Representatives from the Yemeni government and the Houthi rebel group met in the Jordanian capital Amman on Wednesday to discuss attempts to end a siege on vital parts of Taez, Yemen's third largest city.
The office of the United Nations Yemen Envoy, Hans Grundberg, confirmed that talks had begun and efforts were under way to extend a two-month ceasefire, which expires on June 2.
A government delegation told local media that the negotiations could run into three days.
Prime Minister Maeen Abdulmalik Saeed met government negotiators in Aden on Tuesday, the Yemeni news agency tweeted.
The impoverished Arab country descended into civil war in 2014 after the Iran-aligned Houthis overran the capital Sanaa from the internationally recognised government, which relocated to the southern port city of Aden. In 2015, a Saudi-backed coalition intervened in the conflict at the request of the government.
Taez stretches from central Yemen to the south west. Government forces, allied tribes and other rival factions opposing the Houthis have gained a foothold in the city centre. However, the Houthis have mainly entrenched themselves over the past seven years in the east and north, which are home to pivotal trade routes and industrial installations.
Yemen’s conflict has entered its eighth year and created one of the world’s worst humanitarian crises. Around 80 per cent of the population is reliant on aid and millions face starvation, according the United Nations World Food Programme.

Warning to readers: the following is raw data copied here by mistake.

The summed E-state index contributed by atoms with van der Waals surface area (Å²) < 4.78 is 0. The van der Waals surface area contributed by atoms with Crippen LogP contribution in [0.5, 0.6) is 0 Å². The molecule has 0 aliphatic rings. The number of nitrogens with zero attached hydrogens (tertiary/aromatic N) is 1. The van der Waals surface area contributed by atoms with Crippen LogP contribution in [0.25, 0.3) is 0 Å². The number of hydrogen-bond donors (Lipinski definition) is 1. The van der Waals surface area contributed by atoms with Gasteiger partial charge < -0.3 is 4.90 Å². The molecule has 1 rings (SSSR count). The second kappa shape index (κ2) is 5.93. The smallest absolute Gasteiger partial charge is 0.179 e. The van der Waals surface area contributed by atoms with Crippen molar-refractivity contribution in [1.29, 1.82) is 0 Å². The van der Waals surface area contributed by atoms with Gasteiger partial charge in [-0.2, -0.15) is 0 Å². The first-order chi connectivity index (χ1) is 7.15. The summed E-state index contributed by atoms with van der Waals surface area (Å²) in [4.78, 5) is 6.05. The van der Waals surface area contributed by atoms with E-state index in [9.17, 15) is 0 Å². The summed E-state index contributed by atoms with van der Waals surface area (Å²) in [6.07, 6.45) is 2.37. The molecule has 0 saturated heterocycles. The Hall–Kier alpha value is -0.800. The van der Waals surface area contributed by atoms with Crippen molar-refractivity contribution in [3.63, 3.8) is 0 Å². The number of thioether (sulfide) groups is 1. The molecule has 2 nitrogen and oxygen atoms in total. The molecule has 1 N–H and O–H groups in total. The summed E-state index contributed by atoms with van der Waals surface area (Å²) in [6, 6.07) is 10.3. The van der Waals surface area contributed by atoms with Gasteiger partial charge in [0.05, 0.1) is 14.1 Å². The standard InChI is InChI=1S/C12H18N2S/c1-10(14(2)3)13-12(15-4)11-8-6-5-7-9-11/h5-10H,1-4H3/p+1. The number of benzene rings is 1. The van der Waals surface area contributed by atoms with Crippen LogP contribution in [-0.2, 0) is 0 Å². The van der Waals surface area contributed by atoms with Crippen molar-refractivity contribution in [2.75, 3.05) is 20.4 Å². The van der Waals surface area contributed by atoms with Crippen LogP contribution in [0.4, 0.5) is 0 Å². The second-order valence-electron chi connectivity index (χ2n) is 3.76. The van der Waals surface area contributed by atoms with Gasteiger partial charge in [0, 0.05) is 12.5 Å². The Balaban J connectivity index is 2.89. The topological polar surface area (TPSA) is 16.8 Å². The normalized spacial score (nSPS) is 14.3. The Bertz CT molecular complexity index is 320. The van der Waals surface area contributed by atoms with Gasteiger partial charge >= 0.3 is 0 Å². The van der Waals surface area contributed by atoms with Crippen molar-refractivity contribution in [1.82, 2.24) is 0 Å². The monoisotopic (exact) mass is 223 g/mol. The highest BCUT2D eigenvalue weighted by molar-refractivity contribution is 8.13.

The continuing truce is the first such one between the government and the Houthis in the past seven years.
It has largely held despite alleged violations by the Houthis.
There have been signs of confidence-building measures in recent weeks as fuel shipments were allowed to the country’s principal harbour city of Al Hodeidah, which is controlled by the Houthis.
Sanaa International Airport has also reopened for commercial flights for the first time since 2016.
Negotiations to reopen the roads of Taez and end the Houthis’ blockade had been placed on the back-burner until the UN announcement on Wednesday.
Government officials told The National on Monday that the ceasefire could be extended, as Houthi rebels said they were “not opposed” to the idea.